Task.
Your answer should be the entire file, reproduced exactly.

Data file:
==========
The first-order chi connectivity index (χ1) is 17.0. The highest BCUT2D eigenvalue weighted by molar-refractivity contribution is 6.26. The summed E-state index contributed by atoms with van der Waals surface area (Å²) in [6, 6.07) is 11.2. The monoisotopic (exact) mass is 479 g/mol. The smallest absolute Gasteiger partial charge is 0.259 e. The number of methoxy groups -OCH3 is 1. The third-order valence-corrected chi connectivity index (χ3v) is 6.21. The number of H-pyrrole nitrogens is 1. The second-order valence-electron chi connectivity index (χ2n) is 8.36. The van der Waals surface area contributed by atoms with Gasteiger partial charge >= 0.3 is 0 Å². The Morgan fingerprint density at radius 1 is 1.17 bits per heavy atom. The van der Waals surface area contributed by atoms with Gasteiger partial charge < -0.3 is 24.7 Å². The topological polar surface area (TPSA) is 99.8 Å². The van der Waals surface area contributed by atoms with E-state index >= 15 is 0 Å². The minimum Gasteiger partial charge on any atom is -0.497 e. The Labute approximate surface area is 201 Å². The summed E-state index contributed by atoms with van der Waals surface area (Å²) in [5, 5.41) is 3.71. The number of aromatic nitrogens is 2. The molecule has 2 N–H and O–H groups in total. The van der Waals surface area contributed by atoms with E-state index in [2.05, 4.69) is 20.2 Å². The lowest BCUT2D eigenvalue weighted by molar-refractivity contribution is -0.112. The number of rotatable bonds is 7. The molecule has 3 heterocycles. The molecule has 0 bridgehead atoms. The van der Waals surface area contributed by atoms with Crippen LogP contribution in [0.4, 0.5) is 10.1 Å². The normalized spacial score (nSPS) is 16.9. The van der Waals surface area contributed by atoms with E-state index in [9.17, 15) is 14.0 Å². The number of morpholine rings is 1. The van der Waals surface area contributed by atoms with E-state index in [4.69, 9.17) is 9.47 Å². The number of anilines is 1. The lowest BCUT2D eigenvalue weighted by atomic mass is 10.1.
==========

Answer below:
The first-order chi connectivity index (χ1) is 17.0. The highest BCUT2D eigenvalue weighted by molar-refractivity contribution is 6.26. The summed E-state index contributed by atoms with van der Waals surface area (Å²) in [6, 6.07) is 11.2. The monoisotopic (exact) mass is 479 g/mol. The smallest absolute Gasteiger partial charge is 0.259 e. The number of methoxy groups -OCH3 is 1. The third-order valence-corrected chi connectivity index (χ3v) is 6.21. The number of H-pyrrole nitrogens is 1. The second-order valence-electron chi connectivity index (χ2n) is 8.36. The van der Waals surface area contributed by atoms with Gasteiger partial charge >= 0.3 is 0 Å². The Morgan fingerprint density at radius 1 is 1.17 bits per heavy atom. The van der Waals surface area contributed by atoms with Gasteiger partial charge < -0.3 is 24.7 Å². The topological polar surface area (TPSA) is 99.8 Å². The van der Waals surface area contributed by atoms with E-state index >= 15 is 0 Å². The minimum Gasteiger partial charge on any atom is -0.497 e. The Labute approximate surface area is 201 Å². The summed E-state index contributed by atoms with van der Waals surface area (Å²) in [5, 5.41) is 3.71. The number of aromatic nitrogens is 2. The molecule has 2 N–H and O–H groups in total. The van der Waals surface area contributed by atoms with E-state index in [2.05, 4.69) is 20.2 Å². The lowest BCUT2D eigenvalue weighted by molar-refractivity contribution is -0.112. The number of rotatable bonds is 7. The molecule has 3 heterocycles. The molecule has 0 bridgehead atoms. The van der Waals surface area contributed by atoms with Crippen LogP contribution in [0.4, 0.5) is 10.1 Å². The normalized spacial score (nSPS) is 16.9. The van der Waals surface area contributed by atoms with E-state index in [9.17, 15) is 14.0 Å². The number of morpholine rings is 1. The van der Waals surface area contributed by atoms with E-state index in [4.69, 9.17) is 9.47 Å². The number of anilines is 1. The lowest BCUT2D eigenvalue weighted by atomic mass is 10.1.